1

When researching Javascript preloaders we get a bunch of different suggestions. Here are two alternatives:

Alternative 1:

var image_paths = ['images/a.jpg', 'images/b.jpg',...]; 
function preLoad(paths) {
    for(var i = 0; i < paths.length; i++) {
        var img = new Image();
        img.src = paths[i];
    }
}
preload(image_paths);

Alternative 2:

var image_paths = ['images/a.jpg', 'images/b.jpg',...]; 
var images = new Array(); //global array to store the image objects
function preLoad(paths) {
    for(var i = 0; i < paths.length; i++) {
        var img = new Image();
        img.src = paths[i];
        images[i] = img;
    }
}
preload(image_paths);

Even though the first suggestion is often recommended, it seems that the preloaded images are stored in variables that, since they're no longer in scope, are prone to be garbage collected whereby the images have to be reloaded. This is confirmed by Firefox sending additional requests and Chrome sending additional requests, either through means of a conditional request or a regular one (this depends on the settings of the headers that govern browser caching). This behaviour is a bit casual though and sometimes, no new requests are sent if you use the images early on but the longer your wait, the more probable it seems that the browser reloads the images via new requests (another hint that it has to do with garbage collecting?). Therefore, it seems to me that the first suggestion shouldn't be recommended. With the second suggestion I don't see a single reload and I guess that's because the array of image objects is actually kept in scope and therefore not garbage collected. Can anyone confirm this and comment on why, still, the first alternative is so often given as a suggestion? Have I missed something?

3

Ok, so I'll answer this one in case anyone finds this question in the future...

I did some thorough researching experimenting with different Expires headers and different approaches and I came up with this that was tried on Chrome 31 and Firefox 26.

Without ANY doubt, I must say that the only reasonable thing to do is to create an array and store the image OBJECTS (not just the path references) globally. Like this:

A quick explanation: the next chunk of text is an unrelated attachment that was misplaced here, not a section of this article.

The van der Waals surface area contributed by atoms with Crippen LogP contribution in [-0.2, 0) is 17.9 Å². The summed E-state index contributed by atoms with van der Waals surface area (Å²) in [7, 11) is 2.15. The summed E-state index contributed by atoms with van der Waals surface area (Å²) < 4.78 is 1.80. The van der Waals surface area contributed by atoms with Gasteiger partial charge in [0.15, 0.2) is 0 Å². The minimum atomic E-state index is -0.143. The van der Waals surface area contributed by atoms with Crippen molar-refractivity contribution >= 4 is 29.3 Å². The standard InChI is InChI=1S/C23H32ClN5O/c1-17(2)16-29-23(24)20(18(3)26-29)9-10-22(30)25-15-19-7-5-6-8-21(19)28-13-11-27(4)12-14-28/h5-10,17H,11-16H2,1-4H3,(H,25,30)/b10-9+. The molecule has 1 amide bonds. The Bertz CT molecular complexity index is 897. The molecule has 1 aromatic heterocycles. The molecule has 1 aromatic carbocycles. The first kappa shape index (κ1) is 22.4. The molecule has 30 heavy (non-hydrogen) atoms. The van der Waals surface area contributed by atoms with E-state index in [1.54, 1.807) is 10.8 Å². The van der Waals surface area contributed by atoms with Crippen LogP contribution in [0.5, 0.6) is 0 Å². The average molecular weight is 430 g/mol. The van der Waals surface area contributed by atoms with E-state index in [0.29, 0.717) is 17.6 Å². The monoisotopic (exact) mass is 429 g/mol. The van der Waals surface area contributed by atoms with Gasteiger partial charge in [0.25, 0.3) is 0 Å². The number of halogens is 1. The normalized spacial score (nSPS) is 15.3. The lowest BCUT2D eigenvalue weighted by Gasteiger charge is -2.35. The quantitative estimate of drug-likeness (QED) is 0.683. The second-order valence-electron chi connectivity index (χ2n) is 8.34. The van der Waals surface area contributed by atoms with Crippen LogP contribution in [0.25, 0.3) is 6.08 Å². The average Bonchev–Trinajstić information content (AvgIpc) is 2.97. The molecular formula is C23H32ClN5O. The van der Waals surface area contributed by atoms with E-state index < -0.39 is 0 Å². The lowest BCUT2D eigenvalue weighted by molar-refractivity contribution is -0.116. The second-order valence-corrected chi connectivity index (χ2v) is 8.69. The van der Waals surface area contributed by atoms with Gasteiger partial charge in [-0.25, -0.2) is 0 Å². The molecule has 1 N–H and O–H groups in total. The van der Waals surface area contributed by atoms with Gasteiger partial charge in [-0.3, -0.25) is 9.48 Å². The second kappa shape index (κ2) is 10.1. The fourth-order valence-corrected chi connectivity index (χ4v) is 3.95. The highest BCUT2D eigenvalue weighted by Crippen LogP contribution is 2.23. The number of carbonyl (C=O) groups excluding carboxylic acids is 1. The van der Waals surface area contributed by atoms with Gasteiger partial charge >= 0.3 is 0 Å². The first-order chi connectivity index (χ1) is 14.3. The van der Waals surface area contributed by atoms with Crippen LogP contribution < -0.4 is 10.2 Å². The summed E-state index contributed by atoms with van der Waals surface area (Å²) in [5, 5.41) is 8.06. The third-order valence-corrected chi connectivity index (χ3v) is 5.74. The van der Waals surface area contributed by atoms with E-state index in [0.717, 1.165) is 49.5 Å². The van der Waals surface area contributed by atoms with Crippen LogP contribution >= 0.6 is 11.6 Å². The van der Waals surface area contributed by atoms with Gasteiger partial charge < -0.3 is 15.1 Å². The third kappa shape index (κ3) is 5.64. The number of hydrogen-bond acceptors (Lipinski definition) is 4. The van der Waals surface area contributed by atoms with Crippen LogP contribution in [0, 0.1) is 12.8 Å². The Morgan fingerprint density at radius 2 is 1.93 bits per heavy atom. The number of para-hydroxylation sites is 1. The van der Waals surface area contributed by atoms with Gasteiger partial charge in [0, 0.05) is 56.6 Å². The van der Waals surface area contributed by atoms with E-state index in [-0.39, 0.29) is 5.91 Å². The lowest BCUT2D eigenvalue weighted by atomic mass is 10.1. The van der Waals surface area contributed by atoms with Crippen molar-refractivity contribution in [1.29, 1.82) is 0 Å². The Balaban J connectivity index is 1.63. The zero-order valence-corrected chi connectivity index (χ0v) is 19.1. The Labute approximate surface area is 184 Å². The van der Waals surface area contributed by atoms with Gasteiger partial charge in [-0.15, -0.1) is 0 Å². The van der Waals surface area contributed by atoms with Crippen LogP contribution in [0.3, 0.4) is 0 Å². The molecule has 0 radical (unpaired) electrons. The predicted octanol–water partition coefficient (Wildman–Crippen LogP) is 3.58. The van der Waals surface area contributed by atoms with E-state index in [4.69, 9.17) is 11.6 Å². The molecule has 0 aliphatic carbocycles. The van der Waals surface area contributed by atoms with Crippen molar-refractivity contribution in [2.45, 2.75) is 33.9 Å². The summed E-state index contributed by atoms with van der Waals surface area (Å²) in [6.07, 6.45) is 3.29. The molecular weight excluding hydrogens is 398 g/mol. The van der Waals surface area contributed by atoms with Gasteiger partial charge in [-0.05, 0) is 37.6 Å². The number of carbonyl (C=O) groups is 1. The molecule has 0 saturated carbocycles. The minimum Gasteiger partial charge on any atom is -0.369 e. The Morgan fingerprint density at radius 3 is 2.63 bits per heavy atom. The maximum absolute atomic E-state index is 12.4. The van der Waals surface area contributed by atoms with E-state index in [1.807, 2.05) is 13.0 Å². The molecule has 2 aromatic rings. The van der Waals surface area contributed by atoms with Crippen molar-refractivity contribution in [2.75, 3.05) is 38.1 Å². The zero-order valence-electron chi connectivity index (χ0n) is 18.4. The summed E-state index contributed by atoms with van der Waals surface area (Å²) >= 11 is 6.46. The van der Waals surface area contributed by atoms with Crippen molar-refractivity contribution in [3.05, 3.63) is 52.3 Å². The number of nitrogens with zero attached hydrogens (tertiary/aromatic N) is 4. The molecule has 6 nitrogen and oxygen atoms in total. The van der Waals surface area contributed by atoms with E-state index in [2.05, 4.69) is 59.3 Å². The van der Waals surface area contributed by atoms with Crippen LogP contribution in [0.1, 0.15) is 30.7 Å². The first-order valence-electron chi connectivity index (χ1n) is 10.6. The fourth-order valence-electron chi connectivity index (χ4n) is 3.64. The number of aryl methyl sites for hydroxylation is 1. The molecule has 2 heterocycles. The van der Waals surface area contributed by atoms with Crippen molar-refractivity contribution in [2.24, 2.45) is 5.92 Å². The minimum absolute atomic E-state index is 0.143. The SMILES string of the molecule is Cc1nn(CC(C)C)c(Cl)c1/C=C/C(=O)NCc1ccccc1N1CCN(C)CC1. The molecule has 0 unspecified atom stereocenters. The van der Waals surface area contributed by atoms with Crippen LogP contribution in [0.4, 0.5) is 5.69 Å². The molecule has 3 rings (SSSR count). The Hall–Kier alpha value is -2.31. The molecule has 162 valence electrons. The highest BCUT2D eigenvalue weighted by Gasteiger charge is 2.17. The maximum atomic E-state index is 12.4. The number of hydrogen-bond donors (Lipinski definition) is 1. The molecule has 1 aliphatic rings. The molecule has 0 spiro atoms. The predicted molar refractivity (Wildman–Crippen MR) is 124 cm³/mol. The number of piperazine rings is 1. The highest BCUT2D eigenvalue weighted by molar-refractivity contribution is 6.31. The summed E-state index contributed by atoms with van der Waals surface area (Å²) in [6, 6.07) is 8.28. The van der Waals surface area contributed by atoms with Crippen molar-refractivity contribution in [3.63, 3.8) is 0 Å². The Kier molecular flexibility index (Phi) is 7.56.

<script type="text/javascript">
    var images = new Array();
    var imagePaths = [ <PATHS> ];
    for(var i = 0; i < imagePaths.length; i++) {
        var img = new Image();
        img.src = imagePaths[i];
        images[i] = img;
    }
</script>

as opposed to...

<script type="text/javascript">
    var imagePaths = [ <PATHS> ];
    for(var i = 0; i < imagePaths.length; i++) {
        var img = new Image();
        img.src = imagePaths[i];
    }
</script>

...which I have very often seen suggested. The latter does the job of getting the images into the cache but they won't necessarily stay in the actual memory cache of the browser. This is because the variable in the loop gets out of scope whereby it will, sooner or later, get garbage collected whereupon the image will have to be reloaded from disk cache again.

I observed this behaviour a great many times and the first loop never performed worse than the second one where images would have to be reloaded from time to time. I must have tried this more than a hundred times and Chrome didn't reload a single image (from cache) whereas Firefox would in some rare cases behave unpredictably and reload, but only when Cache-Control headers were set to 0, no-cache or were altogether missing.

To sum up, use the first loop and set Cache-Control to future expiry and you'll get rid of both conditional GET requests and repeated reads from disk cache. With this the browser network consoles stay quiet, even if you leave the computer to come back an hour later to loop through the images :) (Remember tested on Chrome and Firefox only)

1

Try this code, According basic HTML standard, put all images in visible hidden section... and place images div before ending body tag (</body>), it will working fine in all browsers JavaScript Image class will not work in old browser

 <script type="text/javascript">
  var image_paths = ['images/a.jpg', 'images/b.jpg',...]; 
  $(function(){
    for(var i in image_paths){
      $("<img src=\""+image_paths[i]+"\"/>").appendTo("#preloader-images");
    }
  });
 </script>
 <div style="height: 1px; width: 1px; overflow: hidden; position:absolute; z-index:-100; visibility: hidden;" id='preloader-images'></div>
  • Is this way "standard" in any way? If so can you direct me to where this is said? This is a nice way of preloading, it is indeed but I was curious as to what impact my different alternatives have on caching which this doesn't really answer :) Thanks though! – fast-reflexes Dec 24 '13 at 16:25
  • but this is working perfect for me, even not require JavaScript code too, i got idea from one article, cache: browser automatic caching image contents, if image load on page that image cached by browser, or you can also manage cache expire in response header of image. – Girish Dec 25 '13 at 3:54
  • Yeah it works great but I was enquiring about how Javascript preloading affects resulting cache behaviour, not generally about how to preload images, thanks though :) – fast-reflexes Dec 25 '13 at 8:40

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